Firefox vs. 3rd-Party Cookies: Helping Or Hurting Browser Users?

The Mozilla Corporation, the commercial vendor behind the popular Firefox browser, is pushing out a new policy for third-party cookies - a policy that's gotten Internet advertisers in a bit of a snit.

The new cookie policy, announced Feb. 25 on the Mozilla Privacy blog, will accept third-party cookies when a user is surfing the Web only if the user has directly interacted with the site or company trying to install the cookie on the browser's machine. Cookies from other parties served through those sites will not be accepted. 

The benefits of this policy change - for users, at least - are immediately apparent: Instead of collecting a myriad of cookies from random sites' ads as they move through the Web, users will pick up cookies only from the sites they actually visit, explained Alex Fowler, who leads privacy and public policy for Mozilla.

"In my own use of this release this morning, I followed one of my typical browsing paths, starting with a look at surfing conditions, then local news, a major national news site, and a popular site covering the tech industry," Fowler wrote.

Fowler charted out his before-and-after results after applying the patch, and came up with a startling difference: he collected 385 first- and third-party cookies with Firefox using the old default policy that allows all cookies. Using the new default policy, Fowler's browser collected just 75 first-party cookies.

IAB: Cookies Mean Freedom

Of course, not everyone is thrilled by the move. In an open letter to Mozilla, Interactive Advertising Bureau (IAB) president and CEO Randall Rothenberg took issue with the new policy. And understandably so from his perspective, since the default blocking of third-party cookies in a major Web browser could put a big crimp in potential ad revenue.

But that is not the argument Rothenberg makes. Instead, he somehow casts third-party cookies as user-protection issue:

"If Mozilla follows through on its plan to block all third-party cookies, the disruption will disenfranchise every single internet user," Rothenberg writes. "All of us will lose the freedom to choose our own online experiences; we will lose the opportunity to monitor and protect our privacy; and we will lose the chance to benefit from independent sites like RightWingNews.com LiberalOasis.com, MotherhoodWTF.com, and SuburbanDaddy.com because thousands of small businesses that make up the diversity of content and services online will be forced to close their doors."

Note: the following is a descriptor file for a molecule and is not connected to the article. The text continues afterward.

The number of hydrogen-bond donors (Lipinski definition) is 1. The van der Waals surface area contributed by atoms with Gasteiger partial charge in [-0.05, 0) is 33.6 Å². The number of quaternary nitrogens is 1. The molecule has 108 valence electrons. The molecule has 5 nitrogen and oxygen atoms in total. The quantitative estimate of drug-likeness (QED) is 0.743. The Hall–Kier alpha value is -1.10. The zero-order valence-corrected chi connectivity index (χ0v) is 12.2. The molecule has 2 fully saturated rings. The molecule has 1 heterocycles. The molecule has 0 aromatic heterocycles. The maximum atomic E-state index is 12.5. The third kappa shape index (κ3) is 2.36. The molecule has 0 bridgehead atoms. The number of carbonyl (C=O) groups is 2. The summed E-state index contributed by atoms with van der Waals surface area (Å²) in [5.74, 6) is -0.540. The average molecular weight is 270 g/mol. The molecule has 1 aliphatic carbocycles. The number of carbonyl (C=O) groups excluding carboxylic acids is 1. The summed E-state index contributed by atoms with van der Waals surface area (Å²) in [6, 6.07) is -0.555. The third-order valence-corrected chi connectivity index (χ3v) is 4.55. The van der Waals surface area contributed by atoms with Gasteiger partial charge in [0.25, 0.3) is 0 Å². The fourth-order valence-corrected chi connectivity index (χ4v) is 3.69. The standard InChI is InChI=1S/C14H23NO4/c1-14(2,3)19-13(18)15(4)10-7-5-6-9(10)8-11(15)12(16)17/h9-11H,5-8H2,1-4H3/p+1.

One of Rothenberg's arguments, that users will lose the capability to protect their own privacy, has some legs. Referring to the opt-out policy that the Digital Advertising Alliance (which includes the IAB) promotes, Rothenberg points out a potential flaw in Mozilla's plan: once a user opts out of receiving a certain ad, it's third-party cookies that keep that ad from appearing again. Remove the capability to track such cookies, and that unwanted ad will appear again and again, the IAB executive reasons.

Is Choice Removed?

For all of Rothenberg's exhortations about Mozilla clamping down on freedom of choice, though, it is important to remember that Mozilla isn't completely banning third-party cookies in Firefox at all. If a user wants to allow such cookies to be installed on their browser again, they can easily go into Firefox's privacy settings and make the change. The choice is still in the hands of the users.

Even if third-party cookies do provide some positive benefits, there are clearly quite a few negative effects, and for now Mozilla seems to be erring on the side of caution on behalf of Firefox users. Given the track record of how security-ignorant most Web surfer is, that's probably a good approach.

Image courtesy of Wikimedia.